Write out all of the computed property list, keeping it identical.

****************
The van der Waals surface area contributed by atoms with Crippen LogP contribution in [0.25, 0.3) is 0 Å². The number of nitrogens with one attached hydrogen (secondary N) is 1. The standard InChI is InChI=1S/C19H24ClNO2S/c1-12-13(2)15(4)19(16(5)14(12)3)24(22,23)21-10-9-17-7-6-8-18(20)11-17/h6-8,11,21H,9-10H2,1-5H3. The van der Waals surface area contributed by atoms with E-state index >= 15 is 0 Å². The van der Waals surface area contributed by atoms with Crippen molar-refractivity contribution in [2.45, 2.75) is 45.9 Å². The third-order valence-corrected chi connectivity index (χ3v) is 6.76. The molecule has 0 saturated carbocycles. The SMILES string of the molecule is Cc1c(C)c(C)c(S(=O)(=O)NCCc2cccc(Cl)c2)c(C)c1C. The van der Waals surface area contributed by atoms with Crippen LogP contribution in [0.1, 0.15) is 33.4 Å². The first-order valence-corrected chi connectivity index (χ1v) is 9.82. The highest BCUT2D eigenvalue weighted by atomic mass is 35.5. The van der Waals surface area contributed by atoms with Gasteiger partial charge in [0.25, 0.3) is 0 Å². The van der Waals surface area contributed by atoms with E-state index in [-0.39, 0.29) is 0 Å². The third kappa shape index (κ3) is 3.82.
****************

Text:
The van der Waals surface area contributed by atoms with Crippen LogP contribution in [0.25, 0.3) is 0 Å². The number of nitrogens with one attached hydrogen (secondary N) is 1. The standard InChI is InChI=1S/C19H24ClNO2S/c1-12-13(2)15(4)19(16(5)14(12)3)24(22,23)21-10-9-17-7-6-8-18(20)11-17/h6-8,11,21H,9-10H2,1-5H3. The van der Waals surface area contributed by atoms with E-state index >= 15 is 0 Å². The van der Waals surface area contributed by atoms with Crippen molar-refractivity contribution in [2.45, 2.75) is 45.9 Å². The third-order valence-corrected chi connectivity index (χ3v) is 6.76. The molecule has 0 saturated carbocycles. The SMILES string of the molecule is Cc1c(C)c(C)c(S(=O)(=O)NCCc2cccc(Cl)c2)c(C)c1C. The van der Waals surface area contributed by atoms with Crippen LogP contribution in [0.1, 0.15) is 33.4 Å². The first-order valence-corrected chi connectivity index (χ1v) is 9.82. The highest BCUT2D eigenvalue weighted by atomic mass is 35.5. The van der Waals surface area contributed by atoms with Gasteiger partial charge in [0.25, 0.3) is 0 Å². The van der Waals surface area contributed by atoms with E-state index in [-0.39, 0.29) is 0 Å². The third kappa shape index (κ3) is 3.82.